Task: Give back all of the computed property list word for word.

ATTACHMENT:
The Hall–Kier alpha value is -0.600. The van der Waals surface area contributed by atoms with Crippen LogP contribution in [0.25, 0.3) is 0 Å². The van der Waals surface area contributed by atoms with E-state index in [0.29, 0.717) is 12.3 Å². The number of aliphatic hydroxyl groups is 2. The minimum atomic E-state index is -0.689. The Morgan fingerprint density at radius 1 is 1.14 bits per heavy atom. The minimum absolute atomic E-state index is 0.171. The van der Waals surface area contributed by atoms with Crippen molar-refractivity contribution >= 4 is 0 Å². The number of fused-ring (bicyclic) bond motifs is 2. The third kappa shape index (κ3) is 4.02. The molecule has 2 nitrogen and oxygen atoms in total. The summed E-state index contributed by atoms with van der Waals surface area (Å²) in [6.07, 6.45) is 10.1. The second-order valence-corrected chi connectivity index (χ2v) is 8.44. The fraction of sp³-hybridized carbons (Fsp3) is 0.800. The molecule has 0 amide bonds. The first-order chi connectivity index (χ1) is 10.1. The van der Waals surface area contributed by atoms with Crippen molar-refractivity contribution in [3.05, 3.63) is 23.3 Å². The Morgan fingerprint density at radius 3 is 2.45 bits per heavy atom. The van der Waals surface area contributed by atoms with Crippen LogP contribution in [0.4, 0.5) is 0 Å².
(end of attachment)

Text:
The Hall–Kier alpha value is -0.600. The van der Waals surface area contributed by atoms with Crippen LogP contribution in [0.25, 0.3) is 0 Å². The van der Waals surface area contributed by atoms with E-state index in [0.29, 0.717) is 12.3 Å². The number of aliphatic hydroxyl groups is 2. The minimum atomic E-state index is -0.689. The Morgan fingerprint density at radius 1 is 1.14 bits per heavy atom. The minimum absolute atomic E-state index is 0.171. The van der Waals surface area contributed by atoms with Crippen molar-refractivity contribution >= 4 is 0 Å². The number of fused-ring (bicyclic) bond motifs is 2. The third kappa shape index (κ3) is 4.02. The molecule has 2 nitrogen and oxygen atoms in total. The summed E-state index contributed by atoms with van der Waals surface area (Å²) in [6.07, 6.45) is 10.1. The second-order valence-corrected chi connectivity index (χ2v) is 8.44. The fraction of sp³-hybridized carbons (Fsp3) is 0.800. The molecule has 0 amide bonds. The first-order chi connectivity index (χ1) is 10.1. The van der Waals surface area contributed by atoms with Crippen molar-refractivity contribution in [3.05, 3.63) is 23.3 Å². The Morgan fingerprint density at radius 3 is 2.45 bits per heavy atom. The van der Waals surface area contributed by atoms with Crippen LogP contribution in [0.4, 0.5) is 0 Å².